on the Intercrossing of Individuals. -I must here introduce a short digression. In the case of animals and plants with separated sexes, it is of course obvious that two individuals must always (with the exception of the curious and not well-understood cases of thenogenesis) unite for each birth; but in the case 1 hermaphrodites this is far from obvious. Nevertheless I am strongly inclined to believe that with all hermaphrodites two individuals, either occasionally or habituaily, concur for the reproduction of their kind. This view was first suggested by Andrew Knight. We shall presently see its importance; but I must here treat the subject with extreme brevity, though I have the materials prepared for an ample discussion. All vertebrate animals, all insects, and some other large groups of animals, pair for each birth. Modern research has much diminished the number of supposed hermaphrodites, and of real hermaphrodites a large number pair; that is, two individuals regularly unite for reproduction, which is all that concerns us. But still there are many hermaphrodite animals which certainly do not habitually pair, and a vast majority of plants are hermaphrodites. What reason, it may be asked, is there for supposing in these cases that two individuals ever concur in reproduction? As it is impossible here to enter on details, I must trust to some general considerations alone.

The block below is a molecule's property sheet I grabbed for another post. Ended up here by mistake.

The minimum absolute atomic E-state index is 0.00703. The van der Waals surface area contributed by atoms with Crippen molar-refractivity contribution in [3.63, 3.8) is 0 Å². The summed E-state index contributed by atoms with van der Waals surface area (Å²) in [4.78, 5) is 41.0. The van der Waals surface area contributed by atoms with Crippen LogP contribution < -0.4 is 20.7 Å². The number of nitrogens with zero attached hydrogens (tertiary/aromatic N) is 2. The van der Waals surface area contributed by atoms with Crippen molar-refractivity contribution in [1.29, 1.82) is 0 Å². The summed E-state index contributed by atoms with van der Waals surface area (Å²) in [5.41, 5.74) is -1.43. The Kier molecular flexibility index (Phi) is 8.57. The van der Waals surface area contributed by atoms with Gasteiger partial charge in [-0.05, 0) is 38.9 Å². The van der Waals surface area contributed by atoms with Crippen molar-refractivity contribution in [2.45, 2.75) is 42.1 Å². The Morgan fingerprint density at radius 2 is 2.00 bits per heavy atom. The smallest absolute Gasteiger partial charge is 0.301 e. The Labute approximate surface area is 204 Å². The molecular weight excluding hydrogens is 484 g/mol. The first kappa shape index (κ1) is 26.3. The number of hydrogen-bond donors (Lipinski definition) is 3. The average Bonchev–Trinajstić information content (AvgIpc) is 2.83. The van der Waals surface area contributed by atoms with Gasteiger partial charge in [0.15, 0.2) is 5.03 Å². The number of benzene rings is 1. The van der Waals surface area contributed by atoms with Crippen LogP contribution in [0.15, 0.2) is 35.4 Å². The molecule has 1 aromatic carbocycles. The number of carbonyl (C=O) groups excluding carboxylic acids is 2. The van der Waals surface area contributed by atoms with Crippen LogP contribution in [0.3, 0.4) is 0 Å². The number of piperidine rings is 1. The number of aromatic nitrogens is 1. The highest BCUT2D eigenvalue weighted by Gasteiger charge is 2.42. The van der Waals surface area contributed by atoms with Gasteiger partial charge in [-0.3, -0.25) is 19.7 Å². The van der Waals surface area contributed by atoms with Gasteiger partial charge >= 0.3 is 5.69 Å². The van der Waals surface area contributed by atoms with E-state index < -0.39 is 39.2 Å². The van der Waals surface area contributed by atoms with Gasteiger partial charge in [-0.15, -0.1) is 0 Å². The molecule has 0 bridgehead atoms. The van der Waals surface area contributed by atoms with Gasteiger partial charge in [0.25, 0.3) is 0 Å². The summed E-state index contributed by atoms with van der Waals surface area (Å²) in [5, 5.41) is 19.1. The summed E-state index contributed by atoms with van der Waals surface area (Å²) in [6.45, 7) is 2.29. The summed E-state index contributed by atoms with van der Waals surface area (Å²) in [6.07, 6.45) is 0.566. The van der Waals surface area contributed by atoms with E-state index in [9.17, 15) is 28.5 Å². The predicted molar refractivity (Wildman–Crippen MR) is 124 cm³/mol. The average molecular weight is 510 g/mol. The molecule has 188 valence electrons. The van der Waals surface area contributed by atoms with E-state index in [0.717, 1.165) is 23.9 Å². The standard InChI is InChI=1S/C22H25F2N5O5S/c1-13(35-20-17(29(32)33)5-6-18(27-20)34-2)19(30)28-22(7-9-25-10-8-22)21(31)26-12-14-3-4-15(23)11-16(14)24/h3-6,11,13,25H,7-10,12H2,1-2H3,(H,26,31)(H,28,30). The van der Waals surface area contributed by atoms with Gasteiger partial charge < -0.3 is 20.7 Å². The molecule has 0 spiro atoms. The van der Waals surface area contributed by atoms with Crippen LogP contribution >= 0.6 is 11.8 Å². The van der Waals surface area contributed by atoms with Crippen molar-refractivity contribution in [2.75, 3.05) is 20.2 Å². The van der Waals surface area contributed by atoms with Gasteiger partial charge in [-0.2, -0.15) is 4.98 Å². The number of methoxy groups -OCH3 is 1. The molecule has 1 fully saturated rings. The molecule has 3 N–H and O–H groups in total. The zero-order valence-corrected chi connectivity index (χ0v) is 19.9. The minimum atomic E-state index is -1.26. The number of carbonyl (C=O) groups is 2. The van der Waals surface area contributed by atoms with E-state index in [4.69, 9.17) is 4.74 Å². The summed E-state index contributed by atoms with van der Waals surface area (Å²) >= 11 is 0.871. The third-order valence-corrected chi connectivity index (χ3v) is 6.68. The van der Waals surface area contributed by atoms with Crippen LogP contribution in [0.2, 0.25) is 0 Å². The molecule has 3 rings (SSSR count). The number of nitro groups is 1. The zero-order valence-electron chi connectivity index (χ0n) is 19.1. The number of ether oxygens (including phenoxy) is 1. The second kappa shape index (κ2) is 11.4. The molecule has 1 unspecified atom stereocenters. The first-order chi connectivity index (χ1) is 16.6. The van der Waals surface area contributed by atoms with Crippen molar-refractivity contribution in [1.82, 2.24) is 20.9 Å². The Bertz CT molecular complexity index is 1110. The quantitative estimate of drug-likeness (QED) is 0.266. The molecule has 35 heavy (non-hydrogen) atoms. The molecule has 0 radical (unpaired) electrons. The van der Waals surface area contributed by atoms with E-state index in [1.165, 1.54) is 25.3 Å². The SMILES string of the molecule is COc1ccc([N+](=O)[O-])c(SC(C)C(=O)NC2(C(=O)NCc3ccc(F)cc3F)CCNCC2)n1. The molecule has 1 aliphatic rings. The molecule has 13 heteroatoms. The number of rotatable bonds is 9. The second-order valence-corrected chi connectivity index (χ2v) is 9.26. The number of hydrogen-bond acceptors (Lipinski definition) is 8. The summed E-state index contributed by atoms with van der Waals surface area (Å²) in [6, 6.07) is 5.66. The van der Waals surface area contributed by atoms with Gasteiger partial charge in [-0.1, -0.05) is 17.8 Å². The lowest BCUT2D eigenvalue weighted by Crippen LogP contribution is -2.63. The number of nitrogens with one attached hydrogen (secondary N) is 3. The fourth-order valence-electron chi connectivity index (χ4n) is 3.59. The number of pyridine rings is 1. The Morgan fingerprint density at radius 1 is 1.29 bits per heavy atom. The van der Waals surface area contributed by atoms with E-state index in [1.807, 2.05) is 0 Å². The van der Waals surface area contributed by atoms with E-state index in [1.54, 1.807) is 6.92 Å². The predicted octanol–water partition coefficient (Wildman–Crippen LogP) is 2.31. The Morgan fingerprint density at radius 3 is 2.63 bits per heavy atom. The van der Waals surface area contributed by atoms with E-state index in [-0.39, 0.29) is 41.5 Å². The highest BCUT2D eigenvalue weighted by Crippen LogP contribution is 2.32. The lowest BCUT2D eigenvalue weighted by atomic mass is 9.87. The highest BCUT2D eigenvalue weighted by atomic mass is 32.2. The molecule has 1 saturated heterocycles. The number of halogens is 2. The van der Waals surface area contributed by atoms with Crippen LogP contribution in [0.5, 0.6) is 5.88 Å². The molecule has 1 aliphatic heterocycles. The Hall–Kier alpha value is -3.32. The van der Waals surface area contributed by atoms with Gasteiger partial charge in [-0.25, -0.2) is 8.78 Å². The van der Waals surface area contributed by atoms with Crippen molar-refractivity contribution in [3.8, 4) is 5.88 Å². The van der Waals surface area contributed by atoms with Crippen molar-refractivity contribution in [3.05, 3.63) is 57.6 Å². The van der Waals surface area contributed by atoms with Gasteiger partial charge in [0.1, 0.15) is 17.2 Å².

in the first place, I have collected so large a body of